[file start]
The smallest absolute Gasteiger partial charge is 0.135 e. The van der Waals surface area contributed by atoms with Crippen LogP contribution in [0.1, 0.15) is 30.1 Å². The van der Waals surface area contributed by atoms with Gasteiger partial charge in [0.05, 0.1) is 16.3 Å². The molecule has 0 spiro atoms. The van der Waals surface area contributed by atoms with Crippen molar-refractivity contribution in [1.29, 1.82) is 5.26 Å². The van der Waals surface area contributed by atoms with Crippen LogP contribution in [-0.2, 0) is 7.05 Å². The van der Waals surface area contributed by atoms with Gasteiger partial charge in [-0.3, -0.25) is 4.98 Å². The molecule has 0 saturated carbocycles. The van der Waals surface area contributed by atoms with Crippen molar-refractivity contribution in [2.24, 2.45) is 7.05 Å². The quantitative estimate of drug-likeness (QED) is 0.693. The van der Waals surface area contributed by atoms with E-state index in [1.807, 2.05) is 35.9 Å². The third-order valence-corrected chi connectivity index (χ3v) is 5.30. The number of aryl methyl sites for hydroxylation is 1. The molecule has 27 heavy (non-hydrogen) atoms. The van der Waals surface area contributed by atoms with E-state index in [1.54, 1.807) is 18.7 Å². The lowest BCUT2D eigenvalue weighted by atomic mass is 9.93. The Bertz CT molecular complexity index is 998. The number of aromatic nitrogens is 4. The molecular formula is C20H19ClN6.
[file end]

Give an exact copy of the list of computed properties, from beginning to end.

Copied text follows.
The smallest absolute Gasteiger partial charge is 0.135 e. The van der Waals surface area contributed by atoms with Crippen LogP contribution in [0.1, 0.15) is 30.1 Å². The van der Waals surface area contributed by atoms with Gasteiger partial charge in [0.05, 0.1) is 16.3 Å². The molecule has 0 spiro atoms. The van der Waals surface area contributed by atoms with Crippen molar-refractivity contribution in [1.29, 1.82) is 5.26 Å². The van der Waals surface area contributed by atoms with Crippen LogP contribution in [-0.2, 0) is 7.05 Å². The van der Waals surface area contributed by atoms with Gasteiger partial charge in [-0.3, -0.25) is 4.98 Å². The molecule has 0 saturated carbocycles. The van der Waals surface area contributed by atoms with Crippen molar-refractivity contribution in [2.24, 2.45) is 7.05 Å². The quantitative estimate of drug-likeness (QED) is 0.693. The van der Waals surface area contributed by atoms with E-state index in [1.807, 2.05) is 35.9 Å². The third-order valence-corrected chi connectivity index (χ3v) is 5.30. The number of aryl methyl sites for hydroxylation is 1. The molecule has 27 heavy (non-hydrogen) atoms. The van der Waals surface area contributed by atoms with E-state index in [1.54, 1.807) is 18.7 Å². The lowest BCUT2D eigenvalue weighted by atomic mass is 9.93. The Bertz CT molecular complexity index is 998. The number of aromatic nitrogens is 4. The molecular formula is C20H19ClN6.